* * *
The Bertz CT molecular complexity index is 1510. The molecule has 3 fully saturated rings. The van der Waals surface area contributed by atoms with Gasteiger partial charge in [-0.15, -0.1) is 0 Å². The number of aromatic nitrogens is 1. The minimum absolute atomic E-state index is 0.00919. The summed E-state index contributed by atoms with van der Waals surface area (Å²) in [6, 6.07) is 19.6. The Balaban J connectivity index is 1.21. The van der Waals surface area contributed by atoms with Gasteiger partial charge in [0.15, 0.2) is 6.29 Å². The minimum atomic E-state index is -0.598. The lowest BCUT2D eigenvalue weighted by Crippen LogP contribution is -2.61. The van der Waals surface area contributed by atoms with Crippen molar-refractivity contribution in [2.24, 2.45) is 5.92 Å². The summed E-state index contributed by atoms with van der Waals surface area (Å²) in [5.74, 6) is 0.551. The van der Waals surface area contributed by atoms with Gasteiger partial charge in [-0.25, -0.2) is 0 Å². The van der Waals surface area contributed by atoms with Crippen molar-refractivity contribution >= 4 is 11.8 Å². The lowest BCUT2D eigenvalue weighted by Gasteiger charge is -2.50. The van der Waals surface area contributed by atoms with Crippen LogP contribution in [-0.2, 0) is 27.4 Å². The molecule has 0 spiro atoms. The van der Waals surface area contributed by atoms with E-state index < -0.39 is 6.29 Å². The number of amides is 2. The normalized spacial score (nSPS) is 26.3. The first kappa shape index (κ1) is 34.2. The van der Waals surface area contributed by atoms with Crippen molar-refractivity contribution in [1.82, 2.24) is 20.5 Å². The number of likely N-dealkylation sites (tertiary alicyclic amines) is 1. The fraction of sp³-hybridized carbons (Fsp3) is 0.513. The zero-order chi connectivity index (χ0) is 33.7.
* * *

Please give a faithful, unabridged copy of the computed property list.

The Bertz CT molecular complexity index is 1510. The molecule has 3 fully saturated rings. The van der Waals surface area contributed by atoms with Gasteiger partial charge in [-0.15, -0.1) is 0 Å². The number of aromatic nitrogens is 1. The minimum absolute atomic E-state index is 0.00919. The summed E-state index contributed by atoms with van der Waals surface area (Å²) in [6, 6.07) is 19.6. The Balaban J connectivity index is 1.21. The van der Waals surface area contributed by atoms with Gasteiger partial charge in [0.15, 0.2) is 6.29 Å². The minimum atomic E-state index is -0.598. The lowest BCUT2D eigenvalue weighted by Crippen LogP contribution is -2.61. The van der Waals surface area contributed by atoms with Crippen molar-refractivity contribution in [2.24, 2.45) is 5.92 Å². The summed E-state index contributed by atoms with van der Waals surface area (Å²) in [5.74, 6) is 0.551. The van der Waals surface area contributed by atoms with Gasteiger partial charge in [-0.25, -0.2) is 0 Å². The van der Waals surface area contributed by atoms with Crippen molar-refractivity contribution >= 4 is 11.8 Å². The lowest BCUT2D eigenvalue weighted by Gasteiger charge is -2.50. The van der Waals surface area contributed by atoms with Crippen LogP contribution in [-0.2, 0) is 27.4 Å². The molecule has 0 spiro atoms. The van der Waals surface area contributed by atoms with E-state index < -0.39 is 6.29 Å². The number of amides is 2. The normalized spacial score (nSPS) is 26.3. The first kappa shape index (κ1) is 34.2. The van der Waals surface area contributed by atoms with Crippen molar-refractivity contribution in [1.82, 2.24) is 20.5 Å². The number of likely N-dealkylation sites (tertiary alicyclic amines) is 1. The fraction of sp³-hybridized carbons (Fsp3) is 0.513. The zero-order chi connectivity index (χ0) is 33.7.